ADEs pose a significant problem in outpatient treatment which may be preventable by improving communication between pharmacists, physicians and patients. Studies assessing the frequency of ADEs in the ambulatory setting exist for the USA but were not found for Germany. Costs related to ADEs in the ambulatory setting were postulated using a cost-of-illness model. A major proportion of these costs were attributed to hospitalisation and to long-term care. Due to the paucity of information regarding the ambulatory setting, it was difficult to assess whether cases, resource use and costs were valid for Germany. As all estimates in the sensitivity analysis were higher, base case results can be considered a very conservative estimate. To more precisely estimate the population-related costs in Germany, reliable data would be required on the prevalence of ADEs in general as well as for specific medications and the share of ADEs which are preventable.
The authors gratefully acknowledge the financial support of the Bavarian Association of Pharmacists for this project and Prof Schulz, Dr. Nina Griese and Mr. Dominik Rottenkolber for their comments regarding the manuscript.
- Hepler CD, Strand LM: Opportunities and responsibilities in pharmaceutical care. Am J Hosp Pharm. 1990, 47: 533-543.PubMedGoogle Scholar
- PCNE Classification scheme for Drug-Related Problems. [Accessed 2011, January 05], [http://www.pcne.org/dokumenter/PCNE%20scheme%20V4.00.pdf]
- Gurwitz JH, Field TS, Harrold LR, Rothschild J, Debellis K, Seger AC, Cadoret C, Fish LS, Garber L, Kelleher M, Bates DW: Incidence and preventability of adverse drug events among older persons in the ambulatory setting. Jama. 2003, 289: 1107-1116. 10.1001/jama.289.9.1107.View ArticlePubMedGoogle Scholar
- Muehlberger N, Schneeweiss S, Hasford J: Adverse drug reaction monitoring--cost and benefit considerations. Part I: frequency of adverse drug reactions causing hospital admissions. Pharmacoepidemiol Drug Saf. 1997, 6 (Suppl 3): S71-77. 10.1002/(SICI)1099-1557(199710)6:3+<S71::AID-PDS282>3.3.CO;2-9.View ArticlePubMedGoogle Scholar
- Strand LM, Morley PC, Cipolle RJ, Ramsey R, Lamsam GD: Drug-related problems: their structure and function. DICP. 1990, 24: 1093-1097.PubMedGoogle Scholar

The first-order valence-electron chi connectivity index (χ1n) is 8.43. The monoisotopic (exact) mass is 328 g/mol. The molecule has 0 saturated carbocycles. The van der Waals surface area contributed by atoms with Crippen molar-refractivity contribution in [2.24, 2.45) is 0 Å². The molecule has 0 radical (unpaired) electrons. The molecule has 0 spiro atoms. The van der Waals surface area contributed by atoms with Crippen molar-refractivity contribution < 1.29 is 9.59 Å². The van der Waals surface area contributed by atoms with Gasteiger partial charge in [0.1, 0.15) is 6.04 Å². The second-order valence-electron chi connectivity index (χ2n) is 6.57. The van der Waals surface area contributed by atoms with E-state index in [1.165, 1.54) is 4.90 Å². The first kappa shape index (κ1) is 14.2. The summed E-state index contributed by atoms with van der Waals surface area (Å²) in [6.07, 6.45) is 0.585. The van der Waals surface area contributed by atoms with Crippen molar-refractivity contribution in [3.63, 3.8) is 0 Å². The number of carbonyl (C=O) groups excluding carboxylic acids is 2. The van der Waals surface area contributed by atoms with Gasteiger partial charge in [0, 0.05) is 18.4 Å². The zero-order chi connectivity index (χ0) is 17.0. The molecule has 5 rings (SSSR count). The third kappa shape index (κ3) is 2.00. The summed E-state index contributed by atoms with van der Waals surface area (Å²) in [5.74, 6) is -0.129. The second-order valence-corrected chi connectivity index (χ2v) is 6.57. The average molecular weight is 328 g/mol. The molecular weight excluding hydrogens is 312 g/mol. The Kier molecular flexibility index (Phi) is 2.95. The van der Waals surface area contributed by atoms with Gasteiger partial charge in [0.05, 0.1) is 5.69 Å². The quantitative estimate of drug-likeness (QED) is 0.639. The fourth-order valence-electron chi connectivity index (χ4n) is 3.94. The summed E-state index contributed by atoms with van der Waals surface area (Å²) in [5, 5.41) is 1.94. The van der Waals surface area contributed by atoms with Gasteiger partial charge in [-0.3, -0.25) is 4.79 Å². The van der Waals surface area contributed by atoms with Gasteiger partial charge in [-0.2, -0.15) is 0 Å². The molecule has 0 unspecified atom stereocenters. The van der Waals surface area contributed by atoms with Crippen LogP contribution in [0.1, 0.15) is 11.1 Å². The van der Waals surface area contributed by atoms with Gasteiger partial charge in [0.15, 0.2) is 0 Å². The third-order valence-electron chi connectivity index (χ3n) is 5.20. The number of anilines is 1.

- Beijer HJ, de Blaey CJ: Hospitalisations caused by adverse drug reactions (ADR): a meta-analysis of observational studies. Pharm World Sci. 2002, 24: 46-54. 10.1023/A:1015570104121.View ArticlePubMedGoogle Scholar
- Dormann H, Criegee-Rieck M, Neubert A, Egger T, Geise A, Krebs S, Schneider T, Levy M, Hahn E, Brune K: Lack of awareness of community-acquired adverse drug reactions upon hospital admission: dimensions and consequences of a dilemma. Drug Saf. 2003, 26: 353-362. 10.2165/00002018-200326050-00004.View ArticlePubMedGoogle Scholar
- Schneeweiss S, Hasford J, Gottler M, Hoffmann A, Riethling AK, Avorn J: Admissions caused by adverse drug events to internal medicine and emergency departments in hospitals: a longitudinal population-based study. Eur J Clin Pharmacol. 2002, 58: 285-291. 10.1007/s00228-002-0467-0.View ArticlePubMedGoogle Scholar
- Kaushal R, Shojania KG, Bates DW: Effects of computerized physician order entry and clinical decision support systems on medication safety: a systematic review. Arch Intern Med. 2003, 163: 1409-1416. 10.1001/archinte.163.12.1409.View ArticlePubMedGoogle Scholar
- Howard RL, Avery AJ, Slavenburg S, Royal S, Pipe G, Lucassen P, Pirmohamed M: Which drugs cause preventable admissions to hospital? A systematic review. Br J Clin Pharmacol. 2007, 63: 136-147. 10.1111/j.1365-2125.2006.02698.x.View ArticlePubMedGoogle Scholar
- Goettler M, Schneeweiss S, Hasford J: Adverse drug reaction monitoring--cost and benefit considerations. Part II: cost and preventability of adverse drug reactions leading to hospital admission. Pharmacoepidemiol Drug Saf. 1997, 6 (Suppl 3): S79-90. 10.1002/(SICI)1099-1557(199710)6:3+<S79::AID-PDS294>3.3.CO;2-F.View ArticlePubMedGoogle Scholar
- Budnitz DS, Pollock DA, Weidenbach KN, Mendelsohn AB, Schroeder TJ, Annest JL: National surveillance of emergency department visits for outpatient adverse drug events. JAMA. 2006, 296: 1858-1866. 10.1001/jama.296.15.1858.View ArticlePubMedGoogle Scholar
- Agency for Healthcare Research and Quality. [Accessed 2011, January 05], [http://archive.ahrq.gov/clinic/ptsafety/chap7.htm]
- Raible C: Arzneimittelmanagement im Krankenhaus: Eine theoretische und empirische Analyse. Peter Lang: Frankfurt. 2007Google Scholar
- Johnson JA, Bootman JL: Drug-related morbidity and mortality. A cost-of-illness model. Arch Intern Med. 1995, 155: 1949-1956. 10.1001/archinte.155.18.1949.View ArticlePubMedGoogle Scholar
- Ernst FR, Grizzle AJ: Drug-related morbidity and mortality: updating the cost-of-illness model. J Am Pharm Assoc (Wash). 2001, 41: 192-199.View ArticleGoogle Scholar